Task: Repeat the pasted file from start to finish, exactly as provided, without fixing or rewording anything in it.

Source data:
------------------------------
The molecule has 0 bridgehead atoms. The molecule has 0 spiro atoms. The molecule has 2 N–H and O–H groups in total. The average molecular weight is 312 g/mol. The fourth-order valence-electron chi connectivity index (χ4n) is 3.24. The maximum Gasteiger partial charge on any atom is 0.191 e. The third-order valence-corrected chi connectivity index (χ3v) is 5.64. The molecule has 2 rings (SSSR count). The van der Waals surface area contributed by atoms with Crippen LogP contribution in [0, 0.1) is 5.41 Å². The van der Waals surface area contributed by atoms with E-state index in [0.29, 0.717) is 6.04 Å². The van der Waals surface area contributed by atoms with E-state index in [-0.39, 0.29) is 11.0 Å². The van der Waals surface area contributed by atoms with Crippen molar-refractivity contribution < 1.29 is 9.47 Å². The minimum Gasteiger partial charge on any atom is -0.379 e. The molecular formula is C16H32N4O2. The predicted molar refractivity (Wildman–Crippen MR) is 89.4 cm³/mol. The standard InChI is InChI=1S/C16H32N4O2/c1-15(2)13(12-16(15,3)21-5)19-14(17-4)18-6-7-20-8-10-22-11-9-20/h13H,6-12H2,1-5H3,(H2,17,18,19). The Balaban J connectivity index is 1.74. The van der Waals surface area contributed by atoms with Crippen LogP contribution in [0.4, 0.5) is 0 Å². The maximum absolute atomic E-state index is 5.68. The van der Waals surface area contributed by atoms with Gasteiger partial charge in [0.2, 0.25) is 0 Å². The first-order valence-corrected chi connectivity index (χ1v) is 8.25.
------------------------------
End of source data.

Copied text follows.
The molecule has 0 bridgehead atoms. The molecule has 0 spiro atoms. The molecule has 2 N–H and O–H groups in total. The average molecular weight is 312 g/mol. The fourth-order valence-electron chi connectivity index (χ4n) is 3.24. The maximum Gasteiger partial charge on any atom is 0.191 e. The third-order valence-corrected chi connectivity index (χ3v) is 5.64. The molecule has 2 rings (SSSR count). The van der Waals surface area contributed by atoms with Crippen LogP contribution in [0, 0.1) is 5.41 Å². The van der Waals surface area contributed by atoms with E-state index in [0.29, 0.717) is 6.04 Å². The van der Waals surface area contributed by atoms with E-state index in [-0.39, 0.29) is 11.0 Å². The van der Waals surface area contributed by atoms with Crippen molar-refractivity contribution < 1.29 is 9.47 Å². The minimum Gasteiger partial charge on any atom is -0.379 e. The molecular formula is C16H32N4O2. The predicted molar refractivity (Wildman–Crippen MR) is 89.4 cm³/mol. The standard InChI is InChI=1S/C16H32N4O2/c1-15(2)13(12-16(15,3)21-5)19-14(17-4)18-6-7-20-8-10-22-11-9-20/h13H,6-12H2,1-5H3,(H2,17,18,19). The Balaban J connectivity index is 1.74. The van der Waals surface area contributed by atoms with Crippen LogP contribution in [0.4, 0.5) is 0 Å². The maximum absolute atomic E-state index is 5.68. The van der Waals surface area contributed by atoms with Gasteiger partial charge in [0.2, 0.25) is 0 Å². The first-order valence-corrected chi connectivity index (χ1v) is 8.25.